The incompetence of those who prowl the corridors of power is only sustained by the utter inadequacy and hopelessness of the Opposition. Jeremy Corbyn himself is woefully unfit to hold any position of power, and his sly accomplices are the only reason he can muster the slightest pretence of authority, even if it is only those who see him as the messiah who are unable to see through his ‘good-guy’ persona. Corbyn and his acolytes do not care in the slightest about the complications of Brexit, they have bigger fish to fry in plunging the British economy into recession.

 

And yet, there is no sign of resistance in either of the Leaders' Offices. Promises of no-deal ministerial resignations are tour only hope of comfort in the heat of the never-ending conflict. Nothing that is pulled into the No. 10 bubble can ever come out with the slightest hint of sanity. 

 

Theresa May cannot negotiate. It is as simple as that. We have a Prime Minister who came to power to sort out the Brexit shambles and to clear a smooth pathway. She did neither, and it is really no surprise in the end. 

 

The strategy never changes, no matter the circumstances. She will set out her ‘red lines’, explain why she cannot take any compromise and then walk away, insisting that there is somehow a clear passageway way to victory in the foreground. Her reckless intransigence has not been in ‘the national interest.’ It has been in the interest of the Tory Party, and she has failed in that as well.

 

The new Independent Group offers, supposedly, a chance of redemption. The grouping, which mainly consists of B-list Labour MPs, has no clear message or leader, but the idea of independence from the cycle of vengeance that asserted itself in the other two leaders resonates appealingly. Whether the broken political system means they can ever come close to holding the sway of power is quite another matter.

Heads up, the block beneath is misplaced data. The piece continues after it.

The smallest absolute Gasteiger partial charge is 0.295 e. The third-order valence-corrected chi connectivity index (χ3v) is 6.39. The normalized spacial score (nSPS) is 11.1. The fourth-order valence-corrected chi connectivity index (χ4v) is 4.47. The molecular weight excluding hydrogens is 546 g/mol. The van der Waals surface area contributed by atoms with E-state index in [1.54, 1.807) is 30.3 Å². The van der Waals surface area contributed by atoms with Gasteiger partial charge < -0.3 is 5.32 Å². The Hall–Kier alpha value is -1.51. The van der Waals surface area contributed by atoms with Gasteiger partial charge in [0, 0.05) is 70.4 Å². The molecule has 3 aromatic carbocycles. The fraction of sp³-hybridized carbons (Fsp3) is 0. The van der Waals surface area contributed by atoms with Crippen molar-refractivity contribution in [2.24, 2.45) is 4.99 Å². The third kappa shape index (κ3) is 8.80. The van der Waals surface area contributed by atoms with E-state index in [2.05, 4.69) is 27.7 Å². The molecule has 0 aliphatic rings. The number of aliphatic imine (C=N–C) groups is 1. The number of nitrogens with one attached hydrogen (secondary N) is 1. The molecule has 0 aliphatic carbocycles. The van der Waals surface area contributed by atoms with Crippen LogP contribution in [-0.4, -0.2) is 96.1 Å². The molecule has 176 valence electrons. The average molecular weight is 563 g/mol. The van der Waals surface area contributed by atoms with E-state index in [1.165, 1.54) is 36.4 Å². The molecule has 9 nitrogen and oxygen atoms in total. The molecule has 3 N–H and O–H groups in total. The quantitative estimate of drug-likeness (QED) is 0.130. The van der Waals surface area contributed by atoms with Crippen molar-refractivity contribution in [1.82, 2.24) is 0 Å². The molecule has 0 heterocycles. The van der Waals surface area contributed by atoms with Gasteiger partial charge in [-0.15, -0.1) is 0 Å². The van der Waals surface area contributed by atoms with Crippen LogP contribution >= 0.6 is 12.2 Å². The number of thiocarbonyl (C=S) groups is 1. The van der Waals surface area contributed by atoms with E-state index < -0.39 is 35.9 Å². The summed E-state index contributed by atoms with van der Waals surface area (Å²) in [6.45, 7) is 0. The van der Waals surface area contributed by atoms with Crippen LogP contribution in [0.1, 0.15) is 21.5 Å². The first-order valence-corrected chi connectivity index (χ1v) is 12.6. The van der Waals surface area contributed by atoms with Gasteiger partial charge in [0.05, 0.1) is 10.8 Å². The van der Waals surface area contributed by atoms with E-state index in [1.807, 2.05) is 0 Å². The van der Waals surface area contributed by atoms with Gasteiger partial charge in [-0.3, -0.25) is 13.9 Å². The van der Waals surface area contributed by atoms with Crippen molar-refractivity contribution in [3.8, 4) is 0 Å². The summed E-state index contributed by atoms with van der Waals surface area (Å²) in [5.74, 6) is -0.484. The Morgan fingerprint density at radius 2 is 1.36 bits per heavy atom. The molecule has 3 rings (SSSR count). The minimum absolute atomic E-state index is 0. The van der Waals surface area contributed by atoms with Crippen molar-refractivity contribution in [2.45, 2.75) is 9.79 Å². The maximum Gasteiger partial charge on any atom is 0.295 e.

There is no policy for the country under Mayism, only a bland resistance to the chaos of a Corbyn government. There is just the matter of surviving until the end of the day, hoping that the ever-threatening hardliners will delay there moment to pounce once again. 

 

Churchill once said that an appeaser is someone who feeds a crocodile, hoping that ‘it will eat him last.’ For two years, the policy of appeasement to the end has been the hallmark of this government. Britain is not being held hostage, we are being tortured to believe that there is a finishing point. This is the mentality of our Prime Minister, who errs and strays away from the desired outcome, forever searching for the lost solution she had destroyed years ago. Eventually she will succumb to the Brexit catharsis, and bear the burden of her Tory Party, whom she has failed to unite so spectacularly, as it reveals its wrath. That will spare us having the country offer its damning verdicts on the party leaders, and the ultimate chaos that any victor would bring with them.